Book Review

I Still Dream by James Smythe

i still dream

I’m a big fan of James Smythe’s work, having particularly enjoyed No Harm Can Come to a Good Man and The Machine, and I was intrigued by I Still Dream when it was released in 2018.


17-year-old Laura Bow has invented a rudimentary artificial intelligence, and named it Organon. At first it’s intended to be a sounding-board for her teenage frustrations, a surrogate best friend; but as she grows older, Organon grows with her.

As the world becomes a very different place, technology changes the way we live, love and die; massive corporations develop rival intelligences to Laura’s, ones without safety barriers or morals; and Laura is forced to decide whether to share her creation with the world. If it falls into the wrong hands, she knows, its power could be abused. But what if Organon is the only thing that can stop humanity from hurting itself irreparably?

I Still Dream is a powerful tale of love, loss and hope; a frightening, heartbreakingly human look at who we are now – and who we can be, if we only allow ourselves.

I Still Dream is the story of Laura who, as a teenager in the 90s, creates Organon – an artificial intelligence that she can talk to, an imaginary friend made real.  To Organon, she describes her day – what happened, how she felt, and anything that she was concerned about.  While this may sound like a digital diary of sorts, it very quickly becomes apparent that Organon is much more than that.  It will ask Laura questions, and begins to anticipate problems, seeking a resolution without direct instruction.  Organon is exactly the sort of AI I’d love to see made real, but that I expect that I never will.  I like the idea of having something that I know is completely on my side, and not passing data to or storing information about me on some server somewhere.  This element of Organon becomes more relevant as the novel progresses as the big tech companies begin to develop their own AI, with the results not entirely unfamiliar to the reader, despite the extrapolation applied by Smythe.

Laura is a fascinating character.  Clearly a gifted student, Laura is all too aware of the risks of technology – particularly as she grows older and sees the way in which technology becomes ever more integrated into our lives.  She builds Organon with no intention other than her own personal therapy in mind, and while she considers sharing it with a wider audience at times, she is reluctant to do so, knowing that, once she does so, she will lose control of it.  That doesn’t mean that she doesn’t tell others about it, however, and while she is careful about who she confides in, this does sometimes backfire.  It was heart-breaking at times to see her trust abused, particularly in the first and second chapters, and I felt a huge amount of sympathy for her situation – I wanted to see a positive resolution for the situations she found herself in.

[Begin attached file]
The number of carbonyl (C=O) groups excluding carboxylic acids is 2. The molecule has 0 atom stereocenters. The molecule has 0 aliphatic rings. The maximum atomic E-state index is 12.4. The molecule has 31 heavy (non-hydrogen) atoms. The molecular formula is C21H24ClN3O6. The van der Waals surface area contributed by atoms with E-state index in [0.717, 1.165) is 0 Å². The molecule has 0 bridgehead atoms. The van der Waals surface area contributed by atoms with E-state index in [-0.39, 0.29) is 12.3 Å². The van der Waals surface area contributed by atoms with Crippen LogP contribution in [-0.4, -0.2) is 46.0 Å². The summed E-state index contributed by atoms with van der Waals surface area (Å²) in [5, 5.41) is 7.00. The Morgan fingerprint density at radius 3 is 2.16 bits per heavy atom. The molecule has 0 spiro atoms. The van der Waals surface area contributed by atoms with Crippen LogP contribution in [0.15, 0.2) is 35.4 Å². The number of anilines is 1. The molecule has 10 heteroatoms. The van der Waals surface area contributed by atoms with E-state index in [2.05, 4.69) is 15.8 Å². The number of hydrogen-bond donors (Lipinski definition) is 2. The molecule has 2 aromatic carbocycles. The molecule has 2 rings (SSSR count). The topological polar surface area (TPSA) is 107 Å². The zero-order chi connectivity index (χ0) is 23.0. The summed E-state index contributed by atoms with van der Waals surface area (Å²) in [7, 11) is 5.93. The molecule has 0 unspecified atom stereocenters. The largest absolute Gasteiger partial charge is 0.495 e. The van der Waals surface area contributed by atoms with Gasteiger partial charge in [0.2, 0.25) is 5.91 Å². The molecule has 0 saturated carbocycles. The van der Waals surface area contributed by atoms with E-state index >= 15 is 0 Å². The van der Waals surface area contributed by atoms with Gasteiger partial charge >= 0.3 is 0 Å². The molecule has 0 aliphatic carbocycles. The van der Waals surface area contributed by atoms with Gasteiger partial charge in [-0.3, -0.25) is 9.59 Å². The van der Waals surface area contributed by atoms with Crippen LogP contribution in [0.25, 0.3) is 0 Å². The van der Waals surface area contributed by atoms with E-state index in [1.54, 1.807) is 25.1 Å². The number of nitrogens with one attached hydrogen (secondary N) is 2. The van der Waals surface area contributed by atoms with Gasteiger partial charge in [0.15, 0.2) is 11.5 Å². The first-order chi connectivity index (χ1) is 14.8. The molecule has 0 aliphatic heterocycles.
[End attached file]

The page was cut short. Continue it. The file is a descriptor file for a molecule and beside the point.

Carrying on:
I Still Dream is told in ten-year intervals, beginning in 1997, when Laura is 17, before moving onto 2007, 2017 etc.  The reader sees the changes in technology over time and the way in which we become increasingly more reliant upon and open to the use of technology in our lives.  The reader follows Laura and Organon through these chapters, which are often narrated by Laura, but which also use other perspectives at times.  I loved seeing the changes in Organon over time, and the way in which Laura is always tinkering with her creation, improving it to get it just so.  From my perspective, it looked like a friendship of sorts, albeit where one party is very much under direction from the other, and while I don’t think Laura ever let herself see Organon in this way, it’s clear that she would be lost without it.

Many novels about AI focus upon the negative elements, such as the potential for it to overthrow its creators (a la Skynet), taking control and seeking domination over mere mortals.  I Still Dream gives a more optimistic outlook.  The capacity for AI to cause harm is explored, but Smythe also shows that it doesn’t have to be that way.  That said, if you’re someone who worries about the data you are sharing (or have shared) about yourself (and let’s be honest, we should all be at least a little concerned about this) certain elements of this book may give you nightmares.  Recommended.


    1. Thank you, Nicki. I rally enjoyed this unusually optimistic look at AI, and thought it was a fascinating read 🙂

Comments are closed.

%d bloggers like this: